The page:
Apparently, Cooper lobbied Selznick for the job, reminding him that he had already played a Légionnaire in Beau Sabreur (1928) and had briefly worked with von Sternberg when he had re-directed several scenes in It (1927) and Children of Divorce (1927). Cooper, who was first-billed, initially regarded the film as his own, saying, «As I was then well-known to audiences from The Virginian, [it was thought] I would be the sort of partner who would make Marlene, as it were, popular by association.» Once he signed on, however, he feared that the story focused to much on Dietrich and pressed the studio to change the title of the picture. Von Sternberg, who thought Cooper «harmless enough not to injure the film,» decided to simply call it Morocco.
The role of millionaire-asthete Kennington La Bessière was earmarked for English character actor Holmes Herbert, but von Sternberg ended up hiring Adolphe Menjou instead. A graduate of Cornell University, Menjou began his screen career in 1914 as an extra and bit player for various film studios based in New York. After serving as a captain with the Ambulance Corps in France during World War I, Menjou moved to Hollywood and broke into the top ranks with substantial roles in The Three Musketeers (1921) and The Sheik (1921). His performance in Charlie Chaplin's A Woman of Paris (1923) earned him a contract with Paramount, where he was shaped into a suave matinée idol. With the coming of the «talkies,» however, Menjou's career faltered and he was dropped by Paramount, working in France for the next few years. Von Sternberg's confidence in Menjou's abilities helped the actor re-establish himself in Hollywood.
|LEFT: Marlene Dietrich filming a scene in Morocco. RIGHT: Josef von Sternberg and Gary Cooper on the set of Morocco during a break from filming.|
Filming on Morocco took place between July and August 1930. Although Dietrich was married to German production assistant Rudolf Sieber, and Cooper was in a relationship with Mexican actress Lupe Velez, an affair soon developed between the co-stars. Cooper's romance with Dietrich exacerbated his conflict with von Sternberg, who lavished all of his attention on his leading lady and directed mostly in German. According to Furthman, Cooper was annoyed by von Sternberg's «compelling the whole cast to stand around him in hushed silence while he was thinking.» One day, Cooper «just grabbed him around the neck by the coat and lifted him,» saying, «You goddamned Kraut, if you expect to work in this country you'd better get on to the language we use here.» Despite the dislike that developed between them during production, Cooper and von Sternberg would always speak highly of each other.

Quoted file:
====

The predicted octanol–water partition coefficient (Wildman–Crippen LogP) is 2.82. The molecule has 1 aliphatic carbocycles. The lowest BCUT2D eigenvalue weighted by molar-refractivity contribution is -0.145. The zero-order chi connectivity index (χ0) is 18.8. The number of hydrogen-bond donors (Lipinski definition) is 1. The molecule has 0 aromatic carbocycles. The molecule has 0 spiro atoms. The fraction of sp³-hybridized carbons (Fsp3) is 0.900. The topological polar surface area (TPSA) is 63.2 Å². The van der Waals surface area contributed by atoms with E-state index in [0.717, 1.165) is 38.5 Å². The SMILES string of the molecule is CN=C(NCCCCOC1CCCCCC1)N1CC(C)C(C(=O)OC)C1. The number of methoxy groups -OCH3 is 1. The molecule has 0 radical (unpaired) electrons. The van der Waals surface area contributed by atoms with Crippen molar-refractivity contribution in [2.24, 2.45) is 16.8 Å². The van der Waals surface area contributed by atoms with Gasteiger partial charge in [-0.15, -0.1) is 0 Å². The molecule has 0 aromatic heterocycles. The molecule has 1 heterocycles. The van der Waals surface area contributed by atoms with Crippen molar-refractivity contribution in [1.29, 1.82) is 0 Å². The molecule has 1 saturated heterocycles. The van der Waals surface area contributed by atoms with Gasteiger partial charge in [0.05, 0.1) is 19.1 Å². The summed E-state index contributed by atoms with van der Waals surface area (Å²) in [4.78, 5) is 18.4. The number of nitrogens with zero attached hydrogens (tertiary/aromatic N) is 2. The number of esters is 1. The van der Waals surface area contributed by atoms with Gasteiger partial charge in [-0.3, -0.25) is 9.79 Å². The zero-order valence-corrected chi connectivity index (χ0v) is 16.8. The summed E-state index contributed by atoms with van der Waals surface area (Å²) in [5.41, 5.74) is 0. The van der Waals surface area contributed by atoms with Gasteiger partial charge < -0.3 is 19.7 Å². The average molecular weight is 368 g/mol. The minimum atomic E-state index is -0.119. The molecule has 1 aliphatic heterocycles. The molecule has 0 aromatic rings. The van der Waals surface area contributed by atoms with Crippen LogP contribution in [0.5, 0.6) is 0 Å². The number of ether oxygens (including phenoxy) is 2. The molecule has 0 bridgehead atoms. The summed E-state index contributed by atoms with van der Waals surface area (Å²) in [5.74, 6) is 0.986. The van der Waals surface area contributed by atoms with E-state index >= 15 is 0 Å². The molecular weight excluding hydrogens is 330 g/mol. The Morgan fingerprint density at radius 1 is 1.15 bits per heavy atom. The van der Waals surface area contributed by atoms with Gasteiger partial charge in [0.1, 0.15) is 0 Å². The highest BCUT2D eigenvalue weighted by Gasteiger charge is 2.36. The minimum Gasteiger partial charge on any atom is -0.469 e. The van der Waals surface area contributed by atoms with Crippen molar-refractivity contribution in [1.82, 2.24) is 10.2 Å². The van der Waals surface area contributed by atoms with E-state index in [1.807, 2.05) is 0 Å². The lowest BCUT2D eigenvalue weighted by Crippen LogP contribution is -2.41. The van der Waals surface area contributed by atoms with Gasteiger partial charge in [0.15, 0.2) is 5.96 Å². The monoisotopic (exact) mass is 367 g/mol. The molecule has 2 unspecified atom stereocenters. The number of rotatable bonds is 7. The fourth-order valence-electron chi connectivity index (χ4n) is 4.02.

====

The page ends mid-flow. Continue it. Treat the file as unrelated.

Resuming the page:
Von Sternberg, who went on to direct Dietrich in five more pictures, including the Academy Award-nominated drama Shangai Express (1932), did in fact control every aspect of her performance and appearance. He placed the actress on a strict diet, made sure her on-screen voice had the desired throaty, sexy timbre and, apparently, he even oversaw the plucking of her eyebrows to ensure that her eyes would be properly framed. The director also worked very closely with cinematographer Lee Garmes to devise the ideal lighting for Dietrich. She later recalled, «the light source created my mysterious-looking face with hollow cheeks, effected by putting the key light near the face and very high over it.» Von Sternberg was famous for continually correcting Dietrich's heavily accented English. At one point during production of Morocco, Dietrich fainted from the intense heat created by the lights and had to be carried from the set. While lying on a stretcher, she asked von Sternberg if he needed another «cloze-up.» Ignoring her fatigue, he instantly corrected her pronunciation.
|LEFT: The opening night of Morocco at Grauman's Chinese Theatre, on November 24, 1930. RIGHT: Original lobby card for Morocco.|
Morocco premiered at the Rivoli Theatre in New York on November 14, 1930. Paramount invested fortunes in the film's publicity campaign, running billboards and full-page ads promoting the studio's new star. Even before the film opened there, The New York Times had published a long article with the headline «MARLENE DIETRICH EXPECTED TO BECOME SCREEN STAR OVERNIGHT.» The paper noted that «if Miss Dietrich does the expected it will be the first time in the history of the talking screen that any foreign actress has won her way to stardom 'overnight.'» Morocco ended up breaking every box-office record at the Rivoli up to that time, and received positive reviews from critics. Photoplay, for instance, considered that «[Josef von Sternberg] not only gave the picture to Marlene; she took it.»
On November 24, Morocco opened at the prestigious Grauman's Chinese Theatre on Hollywood Boulevard, in a spectacular event attended by such illustrious personalities as Irving Thalberg and Norma Shearer, Douglas Fairbanks and Mary Pickford, and even Prince Gabeshi Lall of India. Once again, the film proved a critical and commercial success. Louella Parsons did not spare Dietrich of compliments, writing in her column, «We have to admit Paramount's superlatives are not misplaced in the case of Miss Dietrich. She has a poise, a calmness and a subtlety that are fascinating.» Morocco ended up making Paramount a $2 million profit and was named by the National Board of Review as one of the top ten best films of the year. At the 4th Academy Awards, the film garnered four nominations: Best Director, Best Actress, Best Art Director and Best Cinematography. Even though Marlene Dietrich did not win the Oscar, the provocative poise of «Paramount's New Star» had enchanted every filmgoer of the time.
Gary Cooper: American Hero by Jeffrey Meyers (Cooper Square Press, 2001)
Marlene Dietrich: Life and Legend by Steven Bach (University of Minnesota Press, 2011)
Marlene: Marlene Dietrich, A Personal Biography by Charlotte Chandler (Simon & Schuster, 2011)
Von Sternberg by John Baxter (The University Press of Kentucky, 2010)